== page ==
Organic body calls for 'whole-system approach' to food production

Roger Kerr, chief executive of the Organic Farmers & Growers (OFG), says the issues farming faces are 'multi-dimensional'
Roger Kerr, chief executive of the Organic Farmers & Growers (OFG), says the issues farming faces are 'multi-dimensional'

The government should back a 'whole-system approach' to food production based on organic and agroecological principles, a UK organic land certifier has urged.

Farm businesses are facing increasing pressures, with the Agriculture Bill amendments currently circulating parliament, trade decisions looming, extreme weather affecting this year’s growing season and a pandemic.

This tipping point in UK agriculture is stimulating crucial debate about the best way to manage rural landscapes while tackling climate change and building the nation’s food security.

According to the Organic Farmers & Growers (OF&G), the UK's largest certifier of organic land, the issues farming faced were 'multi-dimensional'.

"We’re seeing significant degradation of soils and major climatic events alongside huge biodiversity loss,” said Roger Kerr, chief executive.

“We must seek to reconcile these issues simultaneously while recognising the need for our food production system to significantly reduce its impact on finite natural resources and the environment."

He said organic farming meant 'farming with nature, rather than against it', adding that it allowed farmers to benefit from valuable biological processes while feeding the nation and looking after the environment.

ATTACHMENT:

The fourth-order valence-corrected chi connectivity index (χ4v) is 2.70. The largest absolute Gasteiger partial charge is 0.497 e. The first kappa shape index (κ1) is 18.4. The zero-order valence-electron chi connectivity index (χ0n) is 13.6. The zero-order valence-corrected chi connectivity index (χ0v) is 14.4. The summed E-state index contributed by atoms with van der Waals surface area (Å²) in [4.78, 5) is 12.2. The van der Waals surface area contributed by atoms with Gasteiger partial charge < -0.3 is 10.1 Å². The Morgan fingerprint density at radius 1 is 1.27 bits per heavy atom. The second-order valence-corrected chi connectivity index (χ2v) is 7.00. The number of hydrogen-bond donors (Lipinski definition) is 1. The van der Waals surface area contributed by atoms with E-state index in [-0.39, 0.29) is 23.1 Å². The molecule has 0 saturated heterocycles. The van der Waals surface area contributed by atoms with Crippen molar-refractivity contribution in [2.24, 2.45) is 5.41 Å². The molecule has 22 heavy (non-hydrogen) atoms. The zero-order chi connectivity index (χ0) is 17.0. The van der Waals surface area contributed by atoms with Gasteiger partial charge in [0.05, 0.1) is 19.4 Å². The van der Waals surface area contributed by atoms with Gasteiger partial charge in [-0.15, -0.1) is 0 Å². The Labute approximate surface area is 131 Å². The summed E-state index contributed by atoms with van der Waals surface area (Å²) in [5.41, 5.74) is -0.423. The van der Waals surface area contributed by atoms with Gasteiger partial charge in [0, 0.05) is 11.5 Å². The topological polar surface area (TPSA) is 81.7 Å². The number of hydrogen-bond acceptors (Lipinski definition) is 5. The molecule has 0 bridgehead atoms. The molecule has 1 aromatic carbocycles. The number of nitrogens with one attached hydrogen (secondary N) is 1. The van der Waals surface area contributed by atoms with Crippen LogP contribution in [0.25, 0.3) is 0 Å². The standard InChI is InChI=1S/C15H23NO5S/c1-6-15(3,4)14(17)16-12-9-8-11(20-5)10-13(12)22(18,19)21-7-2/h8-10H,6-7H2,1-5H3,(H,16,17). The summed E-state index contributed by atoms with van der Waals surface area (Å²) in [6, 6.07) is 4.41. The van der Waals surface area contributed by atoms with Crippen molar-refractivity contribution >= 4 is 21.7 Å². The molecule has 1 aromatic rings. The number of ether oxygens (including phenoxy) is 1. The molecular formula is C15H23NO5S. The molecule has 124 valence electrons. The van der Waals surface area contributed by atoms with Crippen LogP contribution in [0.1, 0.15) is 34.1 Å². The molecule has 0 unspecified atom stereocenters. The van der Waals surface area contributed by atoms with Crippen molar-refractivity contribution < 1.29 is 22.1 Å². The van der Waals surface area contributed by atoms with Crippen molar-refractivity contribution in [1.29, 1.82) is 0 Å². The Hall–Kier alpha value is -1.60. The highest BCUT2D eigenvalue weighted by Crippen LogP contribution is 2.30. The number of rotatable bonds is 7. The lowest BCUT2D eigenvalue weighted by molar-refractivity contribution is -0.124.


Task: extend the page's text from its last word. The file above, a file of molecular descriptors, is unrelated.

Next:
“This isn’t to say there’s not a need for defined spaces where wildlife and nature take precedence," Mr Kerr said.

"But it’s critical that in creating this additional space for nature, we don’t continue to degrade our soils and biodiversity elsewhere by chasing yield alone to offset any perceived overall loss of production.”

To redress the balance, government needed to take a 'much broader view', including taking into account measures that would strengthen food supply chains and restore the natural environment through a 'whole-system approach' that considered the wider environmental ‘balance sheet’.

The implementation of organic techniques would be a 'positive move' that would enhance ‘natural and public assets’ and reduce ‘environmental and societal liabilities’, Mr Kerr said.

“To bring a more benign farming system and the space needed for nature together, we must address the challenges of diet, food waste and inequities in our food system.

"Our productive agricultural land cannot be ransomed due to wider political inertia or slavish adherence to the current paradigm,” he added.

“To optimise food production requires investment in organic and agroecological research alongside support for farmers to transition towards different farming methods, plus the development of more local food networks and peri-urban food production.

“Diversity in farming and the supply chain is ultimately the key to a more resilient and productive food system,” Mr Kerr said.